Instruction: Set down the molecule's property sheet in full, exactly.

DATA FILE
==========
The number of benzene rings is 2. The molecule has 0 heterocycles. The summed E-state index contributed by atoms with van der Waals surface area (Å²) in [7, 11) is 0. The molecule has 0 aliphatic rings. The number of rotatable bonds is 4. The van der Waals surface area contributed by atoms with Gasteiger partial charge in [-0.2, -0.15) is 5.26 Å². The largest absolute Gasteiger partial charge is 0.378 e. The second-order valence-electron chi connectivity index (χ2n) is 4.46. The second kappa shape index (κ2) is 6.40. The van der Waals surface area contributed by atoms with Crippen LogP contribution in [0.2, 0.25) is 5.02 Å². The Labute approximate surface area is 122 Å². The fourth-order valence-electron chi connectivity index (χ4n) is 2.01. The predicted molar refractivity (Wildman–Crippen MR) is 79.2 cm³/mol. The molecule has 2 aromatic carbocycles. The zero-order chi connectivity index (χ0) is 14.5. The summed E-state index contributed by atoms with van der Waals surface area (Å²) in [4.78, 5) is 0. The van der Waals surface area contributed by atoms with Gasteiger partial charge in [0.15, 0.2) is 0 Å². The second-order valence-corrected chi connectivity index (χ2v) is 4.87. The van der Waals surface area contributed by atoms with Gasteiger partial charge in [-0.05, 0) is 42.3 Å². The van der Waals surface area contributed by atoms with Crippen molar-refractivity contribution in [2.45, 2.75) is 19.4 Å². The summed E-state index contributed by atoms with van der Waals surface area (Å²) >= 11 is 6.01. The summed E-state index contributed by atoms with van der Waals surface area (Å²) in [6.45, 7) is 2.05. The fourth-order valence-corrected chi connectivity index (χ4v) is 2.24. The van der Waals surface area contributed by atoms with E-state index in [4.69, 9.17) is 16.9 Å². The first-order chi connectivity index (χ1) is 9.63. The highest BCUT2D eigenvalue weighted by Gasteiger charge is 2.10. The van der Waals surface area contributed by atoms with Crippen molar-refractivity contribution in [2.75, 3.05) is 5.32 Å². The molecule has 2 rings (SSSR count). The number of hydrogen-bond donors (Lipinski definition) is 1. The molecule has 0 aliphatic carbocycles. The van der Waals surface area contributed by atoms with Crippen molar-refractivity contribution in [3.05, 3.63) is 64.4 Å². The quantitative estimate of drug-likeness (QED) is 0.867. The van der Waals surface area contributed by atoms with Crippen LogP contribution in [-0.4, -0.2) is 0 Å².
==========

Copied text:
The number of benzene rings is 2. The molecule has 0 heterocycles. The summed E-state index contributed by atoms with van der Waals surface area (Å²) in [7, 11) is 0. The molecule has 0 aliphatic rings. The number of rotatable bonds is 4. The van der Waals surface area contributed by atoms with Gasteiger partial charge in [-0.2, -0.15) is 5.26 Å². The largest absolute Gasteiger partial charge is 0.378 e. The second-order valence-electron chi connectivity index (χ2n) is 4.46. The second kappa shape index (κ2) is 6.40. The van der Waals surface area contributed by atoms with Crippen LogP contribution in [0.2, 0.25) is 5.02 Å². The Labute approximate surface area is 122 Å². The fourth-order valence-electron chi connectivity index (χ4n) is 2.01. The predicted molar refractivity (Wildman–Crippen MR) is 79.2 cm³/mol. The molecule has 2 aromatic carbocycles. The zero-order chi connectivity index (χ0) is 14.5. The summed E-state index contributed by atoms with van der Waals surface area (Å²) in [4.78, 5) is 0. The van der Waals surface area contributed by atoms with Gasteiger partial charge in [0.15, 0.2) is 0 Å². The second-order valence-corrected chi connectivity index (χ2v) is 4.87. The van der Waals surface area contributed by atoms with Gasteiger partial charge in [-0.05, 0) is 42.3 Å². The van der Waals surface area contributed by atoms with Crippen molar-refractivity contribution in [2.45, 2.75) is 19.4 Å². The summed E-state index contributed by atoms with van der Waals surface area (Å²) >= 11 is 6.01. The summed E-state index contributed by atoms with van der Waals surface area (Å²) in [6.45, 7) is 2.05. The fourth-order valence-corrected chi connectivity index (χ4v) is 2.24. The van der Waals surface area contributed by atoms with E-state index in [4.69, 9.17) is 16.9 Å². The first-order chi connectivity index (χ1) is 9.63. The highest BCUT2D eigenvalue weighted by Gasteiger charge is 2.10. The van der Waals surface area contributed by atoms with Crippen molar-refractivity contribution in [2.75, 3.05) is 5.32 Å². The molecule has 2 rings (SSSR count). The number of hydrogen-bond donors (Lipinski definition) is 1. The molecule has 0 aliphatic carbocycles. The van der Waals surface area contributed by atoms with Crippen molar-refractivity contribution in [3.05, 3.63) is 64.4 Å². The quantitative estimate of drug-likeness (QED) is 0.867. The van der Waals surface area contributed by atoms with Crippen LogP contribution in [-0.4, -0.2) is 0 Å².